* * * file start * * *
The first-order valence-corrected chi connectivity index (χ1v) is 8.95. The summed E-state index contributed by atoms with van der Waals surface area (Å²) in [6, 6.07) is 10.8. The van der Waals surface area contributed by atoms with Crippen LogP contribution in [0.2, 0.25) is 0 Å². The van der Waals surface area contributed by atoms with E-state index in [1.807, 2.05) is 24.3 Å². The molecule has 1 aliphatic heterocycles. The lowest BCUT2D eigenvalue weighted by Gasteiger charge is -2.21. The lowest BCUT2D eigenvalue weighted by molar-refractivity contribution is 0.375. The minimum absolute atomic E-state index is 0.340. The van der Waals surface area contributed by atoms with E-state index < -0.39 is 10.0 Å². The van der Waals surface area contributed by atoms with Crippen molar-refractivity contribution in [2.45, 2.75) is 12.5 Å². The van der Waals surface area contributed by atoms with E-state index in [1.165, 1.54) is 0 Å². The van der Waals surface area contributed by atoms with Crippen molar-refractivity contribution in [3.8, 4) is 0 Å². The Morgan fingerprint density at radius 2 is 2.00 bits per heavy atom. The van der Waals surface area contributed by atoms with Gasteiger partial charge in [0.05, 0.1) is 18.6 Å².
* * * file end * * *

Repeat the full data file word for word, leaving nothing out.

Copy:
The first-order valence-corrected chi connectivity index (χ1v) is 8.95. The summed E-state index contributed by atoms with van der Waals surface area (Å²) in [6, 6.07) is 10.8. The van der Waals surface area contributed by atoms with Crippen LogP contribution in [0.2, 0.25) is 0 Å². The van der Waals surface area contributed by atoms with E-state index in [1.807, 2.05) is 24.3 Å². The molecule has 1 aliphatic heterocycles. The lowest BCUT2D eigenvalue weighted by Gasteiger charge is -2.21. The lowest BCUT2D eigenvalue weighted by molar-refractivity contribution is 0.375. The minimum absolute atomic E-state index is 0.340. The van der Waals surface area contributed by atoms with E-state index < -0.39 is 10.0 Å². The van der Waals surface area contributed by atoms with Crippen molar-refractivity contribution in [2.45, 2.75) is 12.5 Å². The van der Waals surface area contributed by atoms with E-state index in [1.165, 1.54) is 0 Å². The van der Waals surface area contributed by atoms with Crippen molar-refractivity contribution in [3.8, 4) is 0 Å². The Morgan fingerprint density at radius 2 is 2.00 bits per heavy atom. The van der Waals surface area contributed by atoms with Gasteiger partial charge in [0.05, 0.1) is 18.6 Å².